China's digital currency and physical banknotes will coexist for a long time, said a central bank official on Sunday at the Bund Summit in Shanghai.
Mu Changchun, the head of the People's Bank of China (PBOC)'s digital currency research institute, said, "The central bank will not stop the supply of paper banknotes as long as people still have the demand of using banknotes."
China has been in a leading role in the global race toward digital currency. Earlier this year, the second-largest economy began testing its digital currency in selected cities.
Two weeks ago, 50,000 randomly selected citizens in South China's Shenzhen received a total of 10 million yuan ($1.5 million) worth of digital currency in a digital lottery, indicating advancement in the use and application of China's digital yuan.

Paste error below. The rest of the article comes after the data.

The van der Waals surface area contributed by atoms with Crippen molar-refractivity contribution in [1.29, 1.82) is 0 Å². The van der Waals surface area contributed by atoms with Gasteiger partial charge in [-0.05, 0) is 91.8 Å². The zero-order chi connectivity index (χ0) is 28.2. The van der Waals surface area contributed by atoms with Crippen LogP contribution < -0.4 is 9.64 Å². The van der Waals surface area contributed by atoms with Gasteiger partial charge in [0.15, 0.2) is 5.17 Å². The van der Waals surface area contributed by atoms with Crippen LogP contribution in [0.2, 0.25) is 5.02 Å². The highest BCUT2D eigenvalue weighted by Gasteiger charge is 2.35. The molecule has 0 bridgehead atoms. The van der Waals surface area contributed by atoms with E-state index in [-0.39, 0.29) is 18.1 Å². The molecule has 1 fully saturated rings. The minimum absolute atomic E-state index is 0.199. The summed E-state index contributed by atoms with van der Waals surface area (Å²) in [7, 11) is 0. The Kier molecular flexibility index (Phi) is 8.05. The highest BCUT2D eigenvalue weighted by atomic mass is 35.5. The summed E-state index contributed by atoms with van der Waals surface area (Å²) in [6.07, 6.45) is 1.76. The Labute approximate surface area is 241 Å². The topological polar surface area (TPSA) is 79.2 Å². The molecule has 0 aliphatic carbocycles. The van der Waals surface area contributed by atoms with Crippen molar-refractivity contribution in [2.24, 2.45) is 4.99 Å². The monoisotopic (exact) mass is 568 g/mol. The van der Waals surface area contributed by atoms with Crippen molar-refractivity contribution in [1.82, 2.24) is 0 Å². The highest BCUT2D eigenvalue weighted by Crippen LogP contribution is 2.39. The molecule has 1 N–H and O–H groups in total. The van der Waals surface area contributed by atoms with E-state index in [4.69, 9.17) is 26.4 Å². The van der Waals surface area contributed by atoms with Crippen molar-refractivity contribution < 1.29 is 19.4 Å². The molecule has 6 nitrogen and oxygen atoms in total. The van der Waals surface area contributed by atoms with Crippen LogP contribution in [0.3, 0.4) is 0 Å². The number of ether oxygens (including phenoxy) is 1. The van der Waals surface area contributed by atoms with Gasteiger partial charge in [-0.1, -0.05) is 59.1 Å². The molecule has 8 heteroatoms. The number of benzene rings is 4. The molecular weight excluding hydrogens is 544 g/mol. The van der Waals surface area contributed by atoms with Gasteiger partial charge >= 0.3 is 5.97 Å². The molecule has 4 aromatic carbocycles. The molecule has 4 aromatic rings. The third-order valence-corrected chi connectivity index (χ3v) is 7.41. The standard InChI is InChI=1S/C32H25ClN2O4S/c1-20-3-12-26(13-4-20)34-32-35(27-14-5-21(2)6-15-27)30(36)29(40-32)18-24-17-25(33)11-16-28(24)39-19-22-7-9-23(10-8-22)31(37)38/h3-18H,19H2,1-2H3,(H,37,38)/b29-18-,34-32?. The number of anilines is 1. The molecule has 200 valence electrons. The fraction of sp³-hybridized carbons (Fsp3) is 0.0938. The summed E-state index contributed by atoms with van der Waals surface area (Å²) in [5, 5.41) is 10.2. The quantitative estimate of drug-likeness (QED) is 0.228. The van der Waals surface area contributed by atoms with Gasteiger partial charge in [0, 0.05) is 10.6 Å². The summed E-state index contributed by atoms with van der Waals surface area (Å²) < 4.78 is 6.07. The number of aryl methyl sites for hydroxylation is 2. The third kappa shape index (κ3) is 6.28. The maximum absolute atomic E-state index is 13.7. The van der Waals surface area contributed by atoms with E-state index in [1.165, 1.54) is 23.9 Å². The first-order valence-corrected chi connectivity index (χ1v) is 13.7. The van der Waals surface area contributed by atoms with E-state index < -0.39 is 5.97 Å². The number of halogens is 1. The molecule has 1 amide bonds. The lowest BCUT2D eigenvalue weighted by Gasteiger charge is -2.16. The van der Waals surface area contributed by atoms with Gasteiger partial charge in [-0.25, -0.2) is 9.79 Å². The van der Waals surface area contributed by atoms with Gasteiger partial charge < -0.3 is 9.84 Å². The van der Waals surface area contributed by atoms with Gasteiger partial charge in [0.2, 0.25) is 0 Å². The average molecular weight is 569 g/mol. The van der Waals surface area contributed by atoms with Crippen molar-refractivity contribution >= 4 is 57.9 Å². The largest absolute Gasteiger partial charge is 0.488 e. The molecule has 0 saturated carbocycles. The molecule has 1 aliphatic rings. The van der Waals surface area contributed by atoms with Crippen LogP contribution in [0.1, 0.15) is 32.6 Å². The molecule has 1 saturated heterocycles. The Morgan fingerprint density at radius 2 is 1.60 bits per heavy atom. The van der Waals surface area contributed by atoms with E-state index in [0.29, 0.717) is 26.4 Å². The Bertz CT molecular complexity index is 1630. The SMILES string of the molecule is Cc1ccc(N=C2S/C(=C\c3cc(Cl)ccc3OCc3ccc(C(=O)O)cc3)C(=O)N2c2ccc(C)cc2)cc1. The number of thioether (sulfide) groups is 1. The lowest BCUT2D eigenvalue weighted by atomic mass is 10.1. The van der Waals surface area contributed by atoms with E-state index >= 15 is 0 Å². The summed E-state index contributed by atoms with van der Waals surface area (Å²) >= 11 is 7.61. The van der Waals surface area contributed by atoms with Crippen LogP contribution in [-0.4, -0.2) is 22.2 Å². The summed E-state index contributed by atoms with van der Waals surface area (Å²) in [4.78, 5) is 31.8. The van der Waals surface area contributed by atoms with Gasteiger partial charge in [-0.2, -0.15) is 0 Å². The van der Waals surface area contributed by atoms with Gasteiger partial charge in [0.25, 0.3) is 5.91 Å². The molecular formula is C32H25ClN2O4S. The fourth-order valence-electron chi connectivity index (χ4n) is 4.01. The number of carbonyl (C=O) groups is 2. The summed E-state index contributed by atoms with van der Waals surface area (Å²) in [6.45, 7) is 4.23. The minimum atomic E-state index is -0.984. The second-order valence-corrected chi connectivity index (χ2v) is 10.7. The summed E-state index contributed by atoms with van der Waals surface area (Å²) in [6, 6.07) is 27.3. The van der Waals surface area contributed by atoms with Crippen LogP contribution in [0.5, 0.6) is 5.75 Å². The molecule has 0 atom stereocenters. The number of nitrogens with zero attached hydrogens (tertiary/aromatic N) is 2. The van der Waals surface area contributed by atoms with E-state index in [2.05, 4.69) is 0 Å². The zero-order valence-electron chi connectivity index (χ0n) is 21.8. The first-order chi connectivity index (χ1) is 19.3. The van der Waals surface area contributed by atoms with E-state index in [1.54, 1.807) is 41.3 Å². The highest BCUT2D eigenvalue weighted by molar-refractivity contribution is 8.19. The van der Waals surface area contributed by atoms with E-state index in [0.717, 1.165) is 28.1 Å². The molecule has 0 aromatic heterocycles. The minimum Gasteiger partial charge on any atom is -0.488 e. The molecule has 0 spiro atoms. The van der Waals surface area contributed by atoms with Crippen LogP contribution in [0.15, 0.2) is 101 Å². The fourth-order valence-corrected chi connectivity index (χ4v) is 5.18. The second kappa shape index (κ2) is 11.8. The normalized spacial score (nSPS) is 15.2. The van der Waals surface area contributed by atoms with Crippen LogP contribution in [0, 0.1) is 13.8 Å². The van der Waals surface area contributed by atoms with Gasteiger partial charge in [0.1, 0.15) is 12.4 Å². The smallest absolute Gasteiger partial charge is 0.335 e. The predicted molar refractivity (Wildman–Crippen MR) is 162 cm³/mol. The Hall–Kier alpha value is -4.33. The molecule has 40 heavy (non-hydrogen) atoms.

"The issuance of digital RMB is not enforced by administration, but should follow the market rules," Mu said, clarifying that the scale of China's digital currency issuance will be based on people's needs.
Mu also said there is no competition between digital currency and electronic payments, such as Tencent's WeChat Pay or Alibaba's Alipay, adding that the two "are not in the same dimension."
"WeChat and Alipay are financial infrastructures, or wallets, while digital RMB is a payment tool, or the things inside the wallet," said Mu.
On Saturday, China's central bank included the digital RMB in the latest version of the proposed banking law, providing more legal grounds for the regulation of electronic currency.
The two-day Bund Summit kicked off in Shanghai on Friday, bringing together government officials, financial experts and academics to discuss global economic transformation and China's financial opening-up.